- Zhi Rong Qian added an answer:Which potent anticancer chemo-drugs failed in the clinics due to limitations in drug targeting and drug delivery?We know that many of the chemotherapeutic drugs (especially anti-cancer drugs) fail in clinics, not because of their lack of potency, but because of the delivery and targeting issues to the organ of interest. As a young researcher who wishes to build a career in the field of nano-enabled drug delivery, I'm very much interested to know the pulse of clinicians and pharma people and wish to know their particular needs.Pancreatic ductal adenocarcinoma.Following
- Pawel P. Sobecki added an answer:Does anybody know a method that can show the conformation of my co-polymer (random, block, etc...)?PMMA-EMA co-polymer conformation after ATRP co-polymerizationFollowing
- Tibebu Mamuye asked a question:What is the best method for the extraction of ceramides from plants?Ceramide is an important component of the sphingolipids in many eukaryotic species with the important exception of mammals. The lipid components of the ceramide phosphatidylinositol of the few plant species to have been studied are mainly saturated, with primarily phytosphingosine as the long-chain base and tetracosanoic acid (24:0) as the fatty acid component. Ceramide phosphatidylinositol per se tends to contain a wider range of lipid constituents.Following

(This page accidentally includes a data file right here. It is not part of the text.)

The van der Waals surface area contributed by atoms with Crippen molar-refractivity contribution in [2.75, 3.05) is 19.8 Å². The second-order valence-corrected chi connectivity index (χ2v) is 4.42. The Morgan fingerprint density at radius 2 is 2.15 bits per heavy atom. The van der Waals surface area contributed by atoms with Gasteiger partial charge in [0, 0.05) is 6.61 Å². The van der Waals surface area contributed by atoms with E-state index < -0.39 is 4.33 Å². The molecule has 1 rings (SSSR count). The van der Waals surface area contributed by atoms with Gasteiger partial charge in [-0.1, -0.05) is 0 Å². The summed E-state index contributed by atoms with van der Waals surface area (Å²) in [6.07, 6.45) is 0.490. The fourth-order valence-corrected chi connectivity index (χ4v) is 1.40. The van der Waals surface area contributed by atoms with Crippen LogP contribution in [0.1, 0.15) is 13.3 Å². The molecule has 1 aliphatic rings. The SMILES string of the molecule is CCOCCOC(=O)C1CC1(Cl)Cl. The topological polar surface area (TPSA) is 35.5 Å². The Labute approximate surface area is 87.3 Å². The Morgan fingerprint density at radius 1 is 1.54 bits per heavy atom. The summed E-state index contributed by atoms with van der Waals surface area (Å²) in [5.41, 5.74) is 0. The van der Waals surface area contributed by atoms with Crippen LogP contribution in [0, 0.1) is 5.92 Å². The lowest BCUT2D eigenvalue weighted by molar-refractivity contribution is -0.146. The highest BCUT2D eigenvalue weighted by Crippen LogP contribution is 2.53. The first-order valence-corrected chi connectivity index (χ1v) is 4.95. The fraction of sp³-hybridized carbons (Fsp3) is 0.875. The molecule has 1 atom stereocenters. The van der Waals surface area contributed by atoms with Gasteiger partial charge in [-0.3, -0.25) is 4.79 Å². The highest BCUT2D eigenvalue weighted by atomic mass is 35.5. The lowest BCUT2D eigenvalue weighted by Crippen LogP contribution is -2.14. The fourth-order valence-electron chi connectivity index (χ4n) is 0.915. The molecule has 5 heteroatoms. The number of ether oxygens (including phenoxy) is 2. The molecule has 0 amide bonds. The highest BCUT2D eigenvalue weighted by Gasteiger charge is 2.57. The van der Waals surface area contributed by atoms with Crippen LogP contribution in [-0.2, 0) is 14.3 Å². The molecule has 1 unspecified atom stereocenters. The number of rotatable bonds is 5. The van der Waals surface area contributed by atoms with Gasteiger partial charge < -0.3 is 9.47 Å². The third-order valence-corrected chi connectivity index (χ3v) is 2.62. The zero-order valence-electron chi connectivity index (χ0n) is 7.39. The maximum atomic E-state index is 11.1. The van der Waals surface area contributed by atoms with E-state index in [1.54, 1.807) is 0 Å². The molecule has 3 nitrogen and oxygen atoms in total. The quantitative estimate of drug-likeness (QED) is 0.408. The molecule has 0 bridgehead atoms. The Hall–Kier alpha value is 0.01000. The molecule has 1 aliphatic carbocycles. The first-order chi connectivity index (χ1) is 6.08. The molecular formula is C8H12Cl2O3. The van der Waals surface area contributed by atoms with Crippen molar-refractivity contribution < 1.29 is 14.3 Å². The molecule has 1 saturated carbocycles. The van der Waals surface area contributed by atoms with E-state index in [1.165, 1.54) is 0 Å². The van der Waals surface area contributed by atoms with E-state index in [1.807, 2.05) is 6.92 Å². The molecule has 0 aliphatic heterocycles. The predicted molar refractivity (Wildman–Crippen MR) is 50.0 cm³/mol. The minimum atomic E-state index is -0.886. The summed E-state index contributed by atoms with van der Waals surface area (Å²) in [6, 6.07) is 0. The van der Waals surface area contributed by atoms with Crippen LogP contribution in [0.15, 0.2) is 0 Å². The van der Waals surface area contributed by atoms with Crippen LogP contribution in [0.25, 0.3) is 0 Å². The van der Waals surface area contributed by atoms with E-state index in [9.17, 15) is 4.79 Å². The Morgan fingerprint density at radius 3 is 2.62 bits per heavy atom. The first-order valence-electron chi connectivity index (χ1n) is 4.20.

- Thomas Schubert added an answer:Does anyone know a simple technique for studying small molecule-DNA interactions, especially binding type kinetics?.Microcale thermophoresis is a fantastic technology to study small compound-DNA interactions. It is fast, flexible and consumes low material.
Read about it here http://2bind.de/moleculareinteraction/techniques/Following
- Joe Olechno added an answer:Does anybody know how I can get or where I can find the Aspartate Transcarbamoylase inhibitor N-(Phosphonacetyl)-l-Aspartate PALA?PALA is a potent competitive inhibitor of Aspartate Transcarbamoylase; it binds to and blocks the active sites of the protein, due to it is a Bisubstrate Analog. I have read some papers, where it is provided by the Developmental Therapeutics Program of the National Cancer Institute (USA). But I don't know how to proceed in order to request any chemical reagent from that organization.If you want to contact the DTP at the NCI you can do so at email@example.com.Following